American Cancer Society. Cancer Facts & Figures 2012.
Smoking-Associated HNC
American Cancer Society. Cancer Statistics 2012.
Tobacco Use and Related
Cancers on the Decline
American Cancer Society. Cancer Statistics 2012.
Diagnosis and Staging
Head and Neck Cancer (HNC)
Oral cavity
Nasal antrum
Lip
Buccal mucosa
Alveolar ridge and
retromolar trigone
Floor of mouth
Hard palate
Oral tongue
(anterior two thirds)
Larynx
Supraglottis
False cords
Arytenoids
Epiglottis
Arytenoepiglottic fold
Glottis
Subglottis
Nasopharynx
Oropharynx
Base of tongue
Soft palate
Tonsillar pillar
and fossa
Hypopharynx
Esophagus
Pharynx
Anatomy
Cervical Lymph Nodes
Anatomy: Nasopharynx
 Eustachian tube
 Torus Tubaris
 Fossa of Rosenmuller
Anatomy: Oro/Hypopharynx
 From the uvula to hyoid bone
 Palatine tonsils, tonsillar pillars
 Base of tongue
 Epiglottis and vallecula
Anatomy: Laryngopharynx
 From the epiglottis to the inferior cricoid cartilage
 Vocal cords, piriform sinuses, arytenoid cartilage and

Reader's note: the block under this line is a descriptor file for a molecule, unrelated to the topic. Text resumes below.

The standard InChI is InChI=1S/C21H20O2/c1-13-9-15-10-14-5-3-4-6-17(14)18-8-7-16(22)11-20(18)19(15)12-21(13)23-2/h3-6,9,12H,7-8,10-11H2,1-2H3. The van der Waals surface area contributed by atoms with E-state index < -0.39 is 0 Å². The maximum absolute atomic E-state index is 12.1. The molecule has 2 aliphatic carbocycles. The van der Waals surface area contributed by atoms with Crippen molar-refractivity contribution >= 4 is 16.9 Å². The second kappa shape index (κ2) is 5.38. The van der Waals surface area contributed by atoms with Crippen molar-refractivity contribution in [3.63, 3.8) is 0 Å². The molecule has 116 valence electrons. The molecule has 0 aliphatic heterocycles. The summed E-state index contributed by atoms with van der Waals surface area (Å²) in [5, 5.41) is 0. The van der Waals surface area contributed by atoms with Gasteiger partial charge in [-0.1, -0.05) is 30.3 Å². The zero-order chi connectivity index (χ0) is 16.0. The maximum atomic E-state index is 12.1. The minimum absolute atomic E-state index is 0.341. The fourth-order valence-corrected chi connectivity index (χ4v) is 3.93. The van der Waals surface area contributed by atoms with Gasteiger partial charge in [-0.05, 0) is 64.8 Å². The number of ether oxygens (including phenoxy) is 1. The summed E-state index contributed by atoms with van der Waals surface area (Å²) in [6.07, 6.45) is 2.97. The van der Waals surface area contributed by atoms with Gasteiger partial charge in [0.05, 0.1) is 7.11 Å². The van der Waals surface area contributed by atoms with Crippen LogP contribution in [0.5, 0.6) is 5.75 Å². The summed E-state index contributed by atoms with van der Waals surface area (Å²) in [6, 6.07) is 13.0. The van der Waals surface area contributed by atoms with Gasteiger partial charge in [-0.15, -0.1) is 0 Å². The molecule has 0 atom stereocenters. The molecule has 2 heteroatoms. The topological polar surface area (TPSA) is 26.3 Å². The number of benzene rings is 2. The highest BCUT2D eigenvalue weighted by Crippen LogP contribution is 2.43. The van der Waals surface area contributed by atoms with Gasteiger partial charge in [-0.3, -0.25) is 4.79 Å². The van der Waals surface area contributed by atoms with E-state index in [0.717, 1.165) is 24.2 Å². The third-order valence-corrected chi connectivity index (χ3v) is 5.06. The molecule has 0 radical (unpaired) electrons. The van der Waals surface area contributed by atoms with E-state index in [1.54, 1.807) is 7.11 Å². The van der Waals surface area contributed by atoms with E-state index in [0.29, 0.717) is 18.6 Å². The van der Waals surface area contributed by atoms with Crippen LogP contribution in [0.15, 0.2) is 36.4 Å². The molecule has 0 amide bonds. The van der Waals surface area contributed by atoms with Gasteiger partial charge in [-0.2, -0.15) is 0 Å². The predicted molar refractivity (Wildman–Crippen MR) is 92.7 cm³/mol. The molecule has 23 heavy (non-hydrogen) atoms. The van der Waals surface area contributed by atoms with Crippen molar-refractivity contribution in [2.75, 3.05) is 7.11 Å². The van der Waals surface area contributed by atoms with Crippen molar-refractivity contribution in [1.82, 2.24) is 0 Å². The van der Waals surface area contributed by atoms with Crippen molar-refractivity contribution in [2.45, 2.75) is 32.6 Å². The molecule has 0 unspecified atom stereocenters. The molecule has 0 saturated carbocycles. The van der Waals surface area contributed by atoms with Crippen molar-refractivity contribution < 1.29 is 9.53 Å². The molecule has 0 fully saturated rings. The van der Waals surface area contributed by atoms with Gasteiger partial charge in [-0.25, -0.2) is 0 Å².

aryepiglottic folds
Head and Neck Cancer
Signs and Symptoms

Persistent hoarseness

Palpable mass in neck
 Branchial cleft cysts rarely present later than young adulthood
 Neck mass in persons >40 yrs of age should be considered a malignancy until proven
otherwise

Ear infection or pain

Altered oral sensations or persistent sore throat

Lesions in mouth
 Erythroplasia (early red lesions)
 Leukoplakia (white lesions)
 Persistent mass or ulcer (usually oral cavity)

Difficulties in chewing, swallowing, or moving the tongue or jaws are often late symptoms
Chin D, et al. Expert Rev Anticancer Ther. 2006;6:1111-1118.
NCCN Clinical Practice Guidelines. Head and Neck Cancers. V2. 2011.
American Cancer Society. Oral Cavity and Oropharyngeal Cancer, Laryngeal and Hypopharyngeal Cancer.
Head and Neck Cancer
Typical Presentation
 Symptoms include:









Persisting hoarseness
Dysphagia
Hemoptysis
Throat pain
Ear pain
Airway compromise
Unexplained aspiration
Neck mass
Weight loss
Larynx Cancer
Presentation
 Hoarseness is the most common symptom
 Sore throat or cough that does not go away
 Patients presenting with new onset or worsening
hoarseness should undergo indirect mirror exam
and/or flexible laryngoscopy
 Videostroboscopy may be recommended
 Good neck exam, look for cervical adenopathy